Yatr: Our hack for the Techcrunch NYC Hackathon

This weekend Gabo, Rob and I participated at the Techcrunch Disrupt NYC Hackathon, a 24 hour coding event where you come out the other side with some product. We decided to make a comments/conversation engine with some interesting twists named Yatr.

Why Comments?

It took us quite a while to reach a decision (actually till about 30 mins before the event) on what we would build. Comments are interesting for a couple of reasons.

  • Comments are really important but mostly neglected in the social world. If you look at the apps space, there are a million “link farming” apps that grab the top stories from your Twitter stream and yet there arent much that bring out the conversations around them.
  • A lot of blogs disallow comments completely (usually citing low signal to noise ratio).
  • Conversations often tend to get too specific: For example, a conversations around “iPhone4” are interesting to people who have Android phones. It would be great to surface these products up into a “phones” conversation. Even better, I’d like to subscribe to the top conversations around phones
  • I had been reading a lot of posts like this: https://drumbeat.org/en-US/challenges/beyond-comment-threads/
  • We wanted to blur the line between comments and content (blog posts). Yatr comments were supposed to be embeddable and a subaccount could be used as a blog engine on its own.

The Hack:

Our hack (video below), involved a bookmarklet that allows you to comment on any link. This comment can be shared to Twitter but also gets added to our database. Additionally we used a Readability library to find the relevant content on the page and then a term extraction library to find the main words in the post to try to find the appropriate tags (additionally I would like to use a clustering algorithm to improve the context recognition system). When a comment is made, we add that to all the relevant topics we can find.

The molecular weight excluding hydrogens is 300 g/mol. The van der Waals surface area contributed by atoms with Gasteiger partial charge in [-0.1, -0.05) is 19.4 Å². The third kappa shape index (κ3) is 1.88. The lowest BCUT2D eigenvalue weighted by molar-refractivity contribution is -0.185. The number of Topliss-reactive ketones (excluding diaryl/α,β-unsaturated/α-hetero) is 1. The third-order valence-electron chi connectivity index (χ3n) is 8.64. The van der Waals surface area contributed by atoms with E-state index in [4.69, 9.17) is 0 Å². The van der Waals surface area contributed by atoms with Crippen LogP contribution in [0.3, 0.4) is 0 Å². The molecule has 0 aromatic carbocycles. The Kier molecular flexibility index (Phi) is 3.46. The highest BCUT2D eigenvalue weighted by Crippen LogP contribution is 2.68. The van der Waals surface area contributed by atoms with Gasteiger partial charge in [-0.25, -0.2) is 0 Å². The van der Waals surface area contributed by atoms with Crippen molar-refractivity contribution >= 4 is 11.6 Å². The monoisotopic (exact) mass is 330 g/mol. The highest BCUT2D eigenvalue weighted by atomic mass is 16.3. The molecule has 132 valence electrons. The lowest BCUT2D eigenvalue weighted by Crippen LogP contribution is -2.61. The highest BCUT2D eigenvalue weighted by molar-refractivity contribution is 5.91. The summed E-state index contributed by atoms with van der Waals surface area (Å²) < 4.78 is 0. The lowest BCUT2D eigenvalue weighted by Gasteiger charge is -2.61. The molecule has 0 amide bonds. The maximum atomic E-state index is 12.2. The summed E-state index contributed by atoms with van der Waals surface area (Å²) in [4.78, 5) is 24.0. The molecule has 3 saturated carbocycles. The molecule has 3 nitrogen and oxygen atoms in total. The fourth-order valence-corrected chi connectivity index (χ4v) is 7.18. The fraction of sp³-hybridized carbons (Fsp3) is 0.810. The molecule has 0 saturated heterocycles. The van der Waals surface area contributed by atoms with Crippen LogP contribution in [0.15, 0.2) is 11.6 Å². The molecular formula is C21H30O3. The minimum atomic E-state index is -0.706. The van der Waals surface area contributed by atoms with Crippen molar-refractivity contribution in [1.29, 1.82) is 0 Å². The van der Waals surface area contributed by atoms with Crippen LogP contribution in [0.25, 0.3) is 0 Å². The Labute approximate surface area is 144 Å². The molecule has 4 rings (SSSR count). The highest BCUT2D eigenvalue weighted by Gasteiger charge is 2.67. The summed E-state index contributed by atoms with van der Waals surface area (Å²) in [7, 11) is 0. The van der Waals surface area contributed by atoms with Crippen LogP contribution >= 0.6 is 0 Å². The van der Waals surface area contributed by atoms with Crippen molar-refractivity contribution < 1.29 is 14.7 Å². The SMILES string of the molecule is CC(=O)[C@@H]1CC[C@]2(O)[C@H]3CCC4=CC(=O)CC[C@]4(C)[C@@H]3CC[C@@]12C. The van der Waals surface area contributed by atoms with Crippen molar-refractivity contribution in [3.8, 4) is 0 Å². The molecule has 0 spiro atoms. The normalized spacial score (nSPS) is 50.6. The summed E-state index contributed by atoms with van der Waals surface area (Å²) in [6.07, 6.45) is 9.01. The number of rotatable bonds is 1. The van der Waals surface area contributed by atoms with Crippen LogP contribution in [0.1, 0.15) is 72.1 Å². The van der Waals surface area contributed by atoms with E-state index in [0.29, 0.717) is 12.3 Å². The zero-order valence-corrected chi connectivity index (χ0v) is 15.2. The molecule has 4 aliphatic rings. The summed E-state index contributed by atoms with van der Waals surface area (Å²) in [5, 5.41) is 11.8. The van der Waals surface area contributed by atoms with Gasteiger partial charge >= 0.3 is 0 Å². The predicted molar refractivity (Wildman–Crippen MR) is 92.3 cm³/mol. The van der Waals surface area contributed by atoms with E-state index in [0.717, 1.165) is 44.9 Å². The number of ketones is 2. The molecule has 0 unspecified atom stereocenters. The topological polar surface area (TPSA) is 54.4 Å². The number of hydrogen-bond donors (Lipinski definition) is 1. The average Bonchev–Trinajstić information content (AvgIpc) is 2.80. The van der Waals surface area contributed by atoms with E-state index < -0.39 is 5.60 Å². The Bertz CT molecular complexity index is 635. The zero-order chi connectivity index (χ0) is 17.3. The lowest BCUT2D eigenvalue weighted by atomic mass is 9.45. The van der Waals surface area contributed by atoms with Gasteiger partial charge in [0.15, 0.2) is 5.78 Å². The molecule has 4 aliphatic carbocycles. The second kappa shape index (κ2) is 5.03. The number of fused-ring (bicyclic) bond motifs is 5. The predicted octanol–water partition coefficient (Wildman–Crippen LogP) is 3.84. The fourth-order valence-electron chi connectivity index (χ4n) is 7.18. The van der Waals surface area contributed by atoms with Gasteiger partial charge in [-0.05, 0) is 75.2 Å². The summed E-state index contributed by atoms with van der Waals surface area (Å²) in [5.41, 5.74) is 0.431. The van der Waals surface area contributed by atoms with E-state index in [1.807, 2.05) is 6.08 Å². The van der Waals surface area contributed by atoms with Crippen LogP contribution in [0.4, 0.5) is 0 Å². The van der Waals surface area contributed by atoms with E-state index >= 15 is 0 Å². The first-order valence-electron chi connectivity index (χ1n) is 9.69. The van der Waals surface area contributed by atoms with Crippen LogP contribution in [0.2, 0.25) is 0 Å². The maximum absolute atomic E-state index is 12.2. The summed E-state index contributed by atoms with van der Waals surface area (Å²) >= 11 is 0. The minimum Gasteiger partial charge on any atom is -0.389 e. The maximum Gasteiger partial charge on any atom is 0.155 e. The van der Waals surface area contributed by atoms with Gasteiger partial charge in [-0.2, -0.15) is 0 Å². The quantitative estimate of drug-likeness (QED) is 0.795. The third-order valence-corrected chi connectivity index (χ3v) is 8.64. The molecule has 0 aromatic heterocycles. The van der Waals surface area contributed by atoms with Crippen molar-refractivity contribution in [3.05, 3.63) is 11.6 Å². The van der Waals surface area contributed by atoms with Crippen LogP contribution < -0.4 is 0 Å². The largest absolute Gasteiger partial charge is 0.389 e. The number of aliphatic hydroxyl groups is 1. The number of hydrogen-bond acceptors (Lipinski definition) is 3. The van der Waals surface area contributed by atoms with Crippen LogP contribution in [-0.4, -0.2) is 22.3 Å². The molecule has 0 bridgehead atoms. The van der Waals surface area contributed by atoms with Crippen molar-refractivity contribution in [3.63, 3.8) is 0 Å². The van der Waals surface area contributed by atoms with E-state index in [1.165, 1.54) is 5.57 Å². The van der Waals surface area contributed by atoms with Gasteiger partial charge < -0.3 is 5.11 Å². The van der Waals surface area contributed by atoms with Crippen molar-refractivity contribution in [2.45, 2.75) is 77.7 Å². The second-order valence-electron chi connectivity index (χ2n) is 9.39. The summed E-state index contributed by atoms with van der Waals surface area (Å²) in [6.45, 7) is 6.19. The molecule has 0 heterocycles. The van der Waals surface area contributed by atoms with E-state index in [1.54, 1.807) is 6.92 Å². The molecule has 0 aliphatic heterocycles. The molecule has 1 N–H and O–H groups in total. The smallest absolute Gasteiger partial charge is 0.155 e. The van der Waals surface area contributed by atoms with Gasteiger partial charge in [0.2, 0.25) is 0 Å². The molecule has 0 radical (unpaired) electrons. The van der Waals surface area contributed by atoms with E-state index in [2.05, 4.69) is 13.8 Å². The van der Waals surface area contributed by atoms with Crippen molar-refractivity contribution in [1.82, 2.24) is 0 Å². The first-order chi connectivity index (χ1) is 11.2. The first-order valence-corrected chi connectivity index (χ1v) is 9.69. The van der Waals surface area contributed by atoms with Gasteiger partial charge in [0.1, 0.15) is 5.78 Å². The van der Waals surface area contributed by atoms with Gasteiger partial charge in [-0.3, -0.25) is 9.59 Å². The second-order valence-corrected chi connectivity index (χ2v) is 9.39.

On the other side, we created unique pages for each of the items commented upon, both the links specifically and also the tags on the content. The pages get pretty interesting where we Embed.ly ( and in the future DuckDuckGo‘s zero click API) to add more information to the page. The video below for example takes you from the link about “Portal 2” to the tag page with a bunch of popular links around Portal 2.

The whole App was written in Sinatra. I am a Ruby noob so I had been looking for a project to play with some middleware/Ruby. A big part of my goal for the hackathon was to learn using a new technology and I definitely came out of that pretty educated.

We had a lot of ideas on what this could/should be (actually all 3 of us had different ideas on what we wanted it to be, it didn’t help that all of us have very different opinions on social networking 😉 ). I am hoping to fix a bunch of things before putting it online, even if just for kicks.

P.S: Also check out Rob’s post on the event. He has photos and stuff!


Author: Arpit Mathur

Arpit Mathur is a Principal Engineer at Comcast Labs where he is currently working on a variety of topics including Machine Learning, Affective Computing, and Blockchain applications. Arpit has also worked extensively on Android and iOS applications, Virtual Reality apps as well as with web technologies like JavaScript, HTML and Ruby on Rails. He also spent a couple of years in the User Experience team as a Creative Technologist.

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